Recovery — Apparently, A Necessary Evil

My plan following Pinhoti was always to take a “break” for a couple of weeks. I say “break” because my intention was a break relative to my training and a couple of weeks was a loose description ( a couple really meaning one). Basically, my “break” going to be just to pacify potentially concerned family members and friends. But, a funny thing happened — the whole week after the race, I had ZERO desire to run. Nada. Zilch. And I was perfectly fine with it. A week after, I ran a couple of miles and felt decent-ish. That one run seemed to squelch whatever need to run I had for the next couple of days. Then, I couldn’t get my appetite up which, in turn, exacerbated my fatigue. Cool, I thought. Good reason not to run. I saw others who ran Pinhoti were back running and feeling good. I was a little envious but more so just surprised. Not at them but at me. I had just assumed that, since things had gone so (relatively) smoothly at the actual race, I’d take a week off and be “back to normal”. It’s as if my body knew of my intentions and decided shut that whole thing down.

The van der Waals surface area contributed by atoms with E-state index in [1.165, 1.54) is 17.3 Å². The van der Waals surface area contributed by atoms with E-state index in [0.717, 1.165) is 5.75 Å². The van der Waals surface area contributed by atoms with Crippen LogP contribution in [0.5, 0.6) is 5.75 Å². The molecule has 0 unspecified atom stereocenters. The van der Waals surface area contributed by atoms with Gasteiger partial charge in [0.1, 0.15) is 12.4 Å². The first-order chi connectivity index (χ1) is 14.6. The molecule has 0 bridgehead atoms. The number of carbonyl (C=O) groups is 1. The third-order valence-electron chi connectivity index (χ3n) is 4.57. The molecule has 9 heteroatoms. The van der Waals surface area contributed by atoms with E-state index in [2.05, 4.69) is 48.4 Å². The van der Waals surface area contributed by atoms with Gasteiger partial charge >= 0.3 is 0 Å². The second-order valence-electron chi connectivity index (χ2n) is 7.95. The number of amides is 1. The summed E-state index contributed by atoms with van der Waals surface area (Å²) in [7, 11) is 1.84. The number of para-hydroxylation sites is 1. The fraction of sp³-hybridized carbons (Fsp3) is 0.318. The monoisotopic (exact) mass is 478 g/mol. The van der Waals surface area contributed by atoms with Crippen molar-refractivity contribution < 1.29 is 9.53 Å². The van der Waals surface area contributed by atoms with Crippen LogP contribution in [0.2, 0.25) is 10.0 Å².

mutumbo

So, for 3 weeks, I’ve run a few times with my own dogs (who are in training of their own for a springtime trail adventure), done some yoga (thanks Ryne for sharing Fiji McAlpine with me), and ran my longest run a the Riverside Screw. Finally feeling better, I’m cautiously getting back at it this week — taking it slowly, focusing on good form (getting those arms down and at 90 degrees instead of flapping in the wind), and incorporating core, hip, and ass work.

I have a new, HUGE appreciation for those that can do the Grand Slam and recover so quickly. I also have a new, huge appreciation for rest and recovery. But, it’s time to get back on the horse.

 

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